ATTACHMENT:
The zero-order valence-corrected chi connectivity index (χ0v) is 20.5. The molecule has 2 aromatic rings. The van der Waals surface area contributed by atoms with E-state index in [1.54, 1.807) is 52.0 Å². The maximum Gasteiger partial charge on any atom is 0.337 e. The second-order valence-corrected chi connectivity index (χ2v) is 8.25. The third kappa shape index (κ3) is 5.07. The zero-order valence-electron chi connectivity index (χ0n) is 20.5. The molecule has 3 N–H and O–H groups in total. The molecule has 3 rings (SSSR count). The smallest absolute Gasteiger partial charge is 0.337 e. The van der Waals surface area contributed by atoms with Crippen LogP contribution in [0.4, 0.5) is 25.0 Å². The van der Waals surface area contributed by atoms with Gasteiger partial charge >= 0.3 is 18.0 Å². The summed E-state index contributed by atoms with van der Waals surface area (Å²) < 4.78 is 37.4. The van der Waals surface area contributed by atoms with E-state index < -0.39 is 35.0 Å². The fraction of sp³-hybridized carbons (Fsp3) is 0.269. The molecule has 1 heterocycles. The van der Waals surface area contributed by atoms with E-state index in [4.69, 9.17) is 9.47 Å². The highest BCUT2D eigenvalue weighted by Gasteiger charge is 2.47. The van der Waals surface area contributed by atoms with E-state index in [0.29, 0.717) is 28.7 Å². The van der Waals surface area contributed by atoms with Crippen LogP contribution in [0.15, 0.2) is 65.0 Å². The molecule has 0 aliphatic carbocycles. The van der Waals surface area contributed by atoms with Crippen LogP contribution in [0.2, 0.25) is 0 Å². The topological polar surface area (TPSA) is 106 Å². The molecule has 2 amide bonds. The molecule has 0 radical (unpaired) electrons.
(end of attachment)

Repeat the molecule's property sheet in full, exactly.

The zero-order valence-corrected chi connectivity index (χ0v) is 20.5. The molecule has 2 aromatic rings. The van der Waals surface area contributed by atoms with E-state index in [1.54, 1.807) is 52.0 Å². The maximum Gasteiger partial charge on any atom is 0.337 e. The second-order valence-corrected chi connectivity index (χ2v) is 8.25. The third kappa shape index (κ3) is 5.07. The zero-order valence-electron chi connectivity index (χ0n) is 20.5. The molecule has 3 N–H and O–H groups in total. The molecule has 3 rings (SSSR count). The smallest absolute Gasteiger partial charge is 0.337 e. The van der Waals surface area contributed by atoms with Crippen LogP contribution in [0.4, 0.5) is 25.0 Å². The van der Waals surface area contributed by atoms with Gasteiger partial charge >= 0.3 is 18.0 Å². The summed E-state index contributed by atoms with van der Waals surface area (Å²) < 4.78 is 37.4. The van der Waals surface area contributed by atoms with E-state index < -0.39 is 35.0 Å². The fraction of sp³-hybridized carbons (Fsp3) is 0.269. The molecule has 1 heterocycles. The van der Waals surface area contributed by atoms with E-state index in [4.69, 9.17) is 9.47 Å². The highest BCUT2D eigenvalue weighted by Gasteiger charge is 2.47. The van der Waals surface area contributed by atoms with E-state index in [0.29, 0.717) is 28.7 Å². The van der Waals surface area contributed by atoms with Crippen LogP contribution in [0.15, 0.2) is 65.0 Å². The molecule has 0 aliphatic carbocycles. The van der Waals surface area contributed by atoms with Crippen LogP contribution in [0.2, 0.25) is 0 Å². The topological polar surface area (TPSA) is 106 Å². The molecule has 2 amide bonds. The molecule has 0 radical (unpaired) electrons.